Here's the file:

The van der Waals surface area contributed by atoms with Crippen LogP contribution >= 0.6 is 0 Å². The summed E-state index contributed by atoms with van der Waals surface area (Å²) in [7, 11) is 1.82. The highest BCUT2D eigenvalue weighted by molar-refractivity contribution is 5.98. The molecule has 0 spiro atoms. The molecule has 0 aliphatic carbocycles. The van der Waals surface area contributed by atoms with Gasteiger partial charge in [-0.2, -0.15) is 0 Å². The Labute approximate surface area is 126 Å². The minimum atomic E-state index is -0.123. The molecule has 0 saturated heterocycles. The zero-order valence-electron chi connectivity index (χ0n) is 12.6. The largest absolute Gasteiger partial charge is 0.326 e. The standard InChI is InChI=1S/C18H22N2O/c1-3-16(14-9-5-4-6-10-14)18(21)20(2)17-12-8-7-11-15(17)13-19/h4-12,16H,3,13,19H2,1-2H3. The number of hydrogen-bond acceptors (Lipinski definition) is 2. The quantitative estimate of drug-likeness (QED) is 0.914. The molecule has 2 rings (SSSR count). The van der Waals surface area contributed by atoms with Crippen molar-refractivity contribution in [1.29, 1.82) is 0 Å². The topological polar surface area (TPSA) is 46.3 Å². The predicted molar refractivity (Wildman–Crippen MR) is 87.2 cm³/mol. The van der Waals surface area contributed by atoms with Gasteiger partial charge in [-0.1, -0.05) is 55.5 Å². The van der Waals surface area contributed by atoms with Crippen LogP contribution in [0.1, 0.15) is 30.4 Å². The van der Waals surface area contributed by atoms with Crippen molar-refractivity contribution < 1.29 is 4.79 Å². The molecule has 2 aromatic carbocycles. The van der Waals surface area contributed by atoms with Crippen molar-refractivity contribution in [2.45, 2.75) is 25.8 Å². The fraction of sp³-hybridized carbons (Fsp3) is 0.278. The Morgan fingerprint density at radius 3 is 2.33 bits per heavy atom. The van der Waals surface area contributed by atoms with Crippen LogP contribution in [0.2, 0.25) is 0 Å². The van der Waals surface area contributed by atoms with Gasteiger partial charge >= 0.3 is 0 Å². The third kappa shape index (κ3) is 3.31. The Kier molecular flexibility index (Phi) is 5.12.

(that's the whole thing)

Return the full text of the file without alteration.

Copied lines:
The van der Waals surface area contributed by atoms with Crippen LogP contribution >= 0.6 is 0 Å². The summed E-state index contributed by atoms with van der Waals surface area (Å²) in [7, 11) is 1.82. The highest BCUT2D eigenvalue weighted by molar-refractivity contribution is 5.98. The molecule has 0 spiro atoms. The molecule has 0 aliphatic carbocycles. The van der Waals surface area contributed by atoms with Gasteiger partial charge in [-0.2, -0.15) is 0 Å². The Labute approximate surface area is 126 Å². The minimum atomic E-state index is -0.123. The molecule has 0 saturated heterocycles. The zero-order valence-electron chi connectivity index (χ0n) is 12.6. The largest absolute Gasteiger partial charge is 0.326 e. The standard InChI is InChI=1S/C18H22N2O/c1-3-16(14-9-5-4-6-10-14)18(21)20(2)17-12-8-7-11-15(17)13-19/h4-12,16H,3,13,19H2,1-2H3. The number of hydrogen-bond acceptors (Lipinski definition) is 2. The quantitative estimate of drug-likeness (QED) is 0.914. The molecule has 2 rings (SSSR count). The van der Waals surface area contributed by atoms with Crippen molar-refractivity contribution in [1.29, 1.82) is 0 Å². The topological polar surface area (TPSA) is 46.3 Å². The predicted molar refractivity (Wildman–Crippen MR) is 87.2 cm³/mol. The van der Waals surface area contributed by atoms with Gasteiger partial charge in [-0.1, -0.05) is 55.5 Å². The van der Waals surface area contributed by atoms with Crippen LogP contribution in [0.1, 0.15) is 30.4 Å². The van der Waals surface area contributed by atoms with Crippen molar-refractivity contribution < 1.29 is 4.79 Å². The molecule has 2 aromatic carbocycles. The van der Waals surface area contributed by atoms with Crippen molar-refractivity contribution in [2.45, 2.75) is 25.8 Å². The fraction of sp³-hybridized carbons (Fsp3) is 0.278. The Morgan fingerprint density at radius 3 is 2.33 bits per heavy atom. The van der Waals surface area contributed by atoms with Crippen LogP contribution in [0.2, 0.25) is 0 Å². The van der Waals surface area contributed by atoms with Gasteiger partial charge >= 0.3 is 0 Å². The third kappa shape index (κ3) is 3.31. The Kier molecular flexibility index (Phi) is 5.12.